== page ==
USRider: Tips for Horse Owners to Avoid Lockouts



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Lexington, Ky. (September 17, 2014) - Each year, technology seems to advance in every way possible. From smart phones that have the ability to track our eating habits and daily exercise routines to the seamless work of the drone, a device that can film videos or capture images hundreds of feet above the earth. We are now in the presence of vehicles that do not require a key, but simply allow you to place your hand on the door handle and the vehicle will unlock by detecting a key fob in your pocket. This advance in technology can both be beneficial and a cause for bad luck if this is not something you are used to.

 At USRider, we know that being stranded with a lockout can be an inconvenience at best. While we are there for our members when this problem arises, being in this situation can be dangerous especially when traveling with horses.

 While most owners have a spare key for their vehicle, it is usually at home, possibly far away. USRider recommends installing a hide-a-key in your vehicle. The most common places to put a hide-a-key are your bumper and wheel well. If you do purchase a hide-a-key, try to think of a spot on your car so it will not land in the wrong hands. There are some hide-a-keys that are made to fit your trailer hitch and inside your gas cap.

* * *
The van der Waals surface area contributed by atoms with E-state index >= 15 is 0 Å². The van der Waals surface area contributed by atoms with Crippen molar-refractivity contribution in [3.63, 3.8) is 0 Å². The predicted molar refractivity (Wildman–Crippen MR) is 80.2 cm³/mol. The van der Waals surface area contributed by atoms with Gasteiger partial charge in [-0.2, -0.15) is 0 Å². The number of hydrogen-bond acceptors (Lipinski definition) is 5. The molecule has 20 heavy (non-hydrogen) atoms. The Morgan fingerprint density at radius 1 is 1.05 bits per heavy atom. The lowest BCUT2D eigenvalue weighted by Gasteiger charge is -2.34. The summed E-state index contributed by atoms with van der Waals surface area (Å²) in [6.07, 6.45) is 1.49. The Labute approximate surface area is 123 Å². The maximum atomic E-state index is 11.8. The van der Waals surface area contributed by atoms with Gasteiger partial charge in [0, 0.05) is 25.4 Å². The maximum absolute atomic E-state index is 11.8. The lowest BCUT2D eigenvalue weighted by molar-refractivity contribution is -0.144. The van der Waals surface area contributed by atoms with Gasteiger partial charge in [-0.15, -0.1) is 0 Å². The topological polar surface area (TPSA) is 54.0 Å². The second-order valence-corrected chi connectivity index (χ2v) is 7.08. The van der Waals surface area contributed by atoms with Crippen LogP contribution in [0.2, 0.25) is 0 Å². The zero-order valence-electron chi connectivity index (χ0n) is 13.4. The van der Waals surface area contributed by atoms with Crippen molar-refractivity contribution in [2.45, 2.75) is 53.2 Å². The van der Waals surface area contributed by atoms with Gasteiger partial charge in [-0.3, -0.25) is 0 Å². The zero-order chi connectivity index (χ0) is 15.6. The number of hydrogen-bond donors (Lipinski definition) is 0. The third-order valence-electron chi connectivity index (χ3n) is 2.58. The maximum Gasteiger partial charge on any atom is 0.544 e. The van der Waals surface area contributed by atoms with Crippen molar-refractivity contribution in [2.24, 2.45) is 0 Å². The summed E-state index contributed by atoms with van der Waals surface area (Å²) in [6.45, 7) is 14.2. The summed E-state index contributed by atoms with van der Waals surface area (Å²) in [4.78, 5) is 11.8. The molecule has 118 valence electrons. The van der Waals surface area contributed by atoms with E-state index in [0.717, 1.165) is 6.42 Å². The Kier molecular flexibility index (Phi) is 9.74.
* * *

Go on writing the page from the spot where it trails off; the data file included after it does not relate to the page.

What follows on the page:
Getting stranded is stressful enough when it’s just you. Add a trailer with a few horses and the situation could become a big problem; however, a hide-a-key on your trailer could come in handy. Some individuals place a hide-a-key near hay racks on the top of their trailers. If you are crafty, you can install a safe on your trailer that requires an access code.

 Back in 2007, reports arose of cell phones scrambling electronic keys creating hefty bills for car owners to purchase new fobs. There have been no recent reports since then. However, new problems have surfaced with newer key fobs that do not require handling. Newer vehicles now allow drivers to enter and start their vehicles with no key in sight. It is a small fob that is scanned by the vehicle. There are not so many issues with lockouts, but more so drivers will forget the vehicle is on and walk away, returning to a vehicle with an empty gas tank or worse.

 

 


Categories: Press Releases
Tags: keys, lockout, spare key, USRider

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